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History of Open Source Software

Posted on 2020-12-31 23:00

Open Source Software (OSS) is not just software but a movement to collaborate, share, and enhance software. The philosophy behind it is that software shouldn’t be under the ownership of a single entity but treated as a common good. The movement was started by Richard Stallman as the GNU Project in 1983 as free software. He wanted programmers to freely share code to learn, reverse engineer, modify, or improve. The term ‘free’ meant free as in freedom and not cost, but it still caused confusion among the community. Later on, the term ‘open’ was used to describe the freedom to use and modify the software by Christine Peterson, and since then the term has stuck.

Advanced Research Projects Agency Network

The Advanced Research Projects Agency Network (ARPANET), which was the forerunner of the internet as we see it today, relied on community collaboration, peer reviews, and open forums for discussion and collaboration in the early 1950s. This paved the way for the open-source software ideology, i.e., software is a common good and should be freely shared with anyone interested.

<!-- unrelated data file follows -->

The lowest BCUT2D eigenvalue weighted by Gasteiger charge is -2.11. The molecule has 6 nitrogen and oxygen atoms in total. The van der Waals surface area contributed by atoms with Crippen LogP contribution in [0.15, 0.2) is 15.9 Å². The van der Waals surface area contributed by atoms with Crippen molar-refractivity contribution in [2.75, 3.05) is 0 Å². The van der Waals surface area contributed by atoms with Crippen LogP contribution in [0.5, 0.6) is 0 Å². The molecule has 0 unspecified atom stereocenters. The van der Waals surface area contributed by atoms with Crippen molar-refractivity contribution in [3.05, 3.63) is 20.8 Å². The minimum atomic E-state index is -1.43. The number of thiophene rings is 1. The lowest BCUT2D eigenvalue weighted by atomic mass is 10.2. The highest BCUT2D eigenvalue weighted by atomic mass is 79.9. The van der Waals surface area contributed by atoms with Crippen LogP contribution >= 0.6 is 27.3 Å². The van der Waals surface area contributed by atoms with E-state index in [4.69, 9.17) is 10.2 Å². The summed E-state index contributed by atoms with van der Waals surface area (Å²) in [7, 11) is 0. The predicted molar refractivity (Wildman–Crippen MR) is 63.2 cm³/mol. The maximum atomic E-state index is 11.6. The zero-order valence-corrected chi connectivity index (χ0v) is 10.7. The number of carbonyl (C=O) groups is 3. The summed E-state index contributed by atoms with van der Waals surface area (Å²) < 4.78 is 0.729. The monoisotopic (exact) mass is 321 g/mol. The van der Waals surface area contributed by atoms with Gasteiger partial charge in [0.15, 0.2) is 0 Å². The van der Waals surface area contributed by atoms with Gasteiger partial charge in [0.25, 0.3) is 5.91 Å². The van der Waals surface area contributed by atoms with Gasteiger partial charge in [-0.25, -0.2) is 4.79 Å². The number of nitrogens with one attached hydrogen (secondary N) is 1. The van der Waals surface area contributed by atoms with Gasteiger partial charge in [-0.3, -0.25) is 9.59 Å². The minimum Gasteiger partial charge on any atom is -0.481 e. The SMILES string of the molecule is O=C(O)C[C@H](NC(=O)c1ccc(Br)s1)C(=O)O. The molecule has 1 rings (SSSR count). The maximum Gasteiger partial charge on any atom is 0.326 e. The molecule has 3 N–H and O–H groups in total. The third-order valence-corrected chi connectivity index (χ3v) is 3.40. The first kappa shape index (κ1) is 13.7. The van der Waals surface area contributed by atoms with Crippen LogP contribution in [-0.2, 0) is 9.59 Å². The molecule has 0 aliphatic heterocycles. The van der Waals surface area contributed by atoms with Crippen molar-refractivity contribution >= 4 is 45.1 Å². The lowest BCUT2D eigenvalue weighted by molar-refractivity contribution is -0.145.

In 1990, Linus Torvalds laid the foundation for his own PC-based version of UNIX, termed Linux. It broke the monopoly of Microsoft as many companies and start-ups turned to Linux as an affordable alternative to Windows with source code readily available for modification.

One such company was Red Hat, created back in 1993, which revolutionized the operating system with their own version of Linux. Today they provide an operating system platform, storage, middleware, and everything in between.

After decades of the birth of the free and open-source movement, it can be seen everywhere; in government departments, private companies, latest start-ups, homes, and even space. According to a survey, about 97% of businesses in the UK are using some form of open-source software. Even core proprietary companies are working on their open source projects.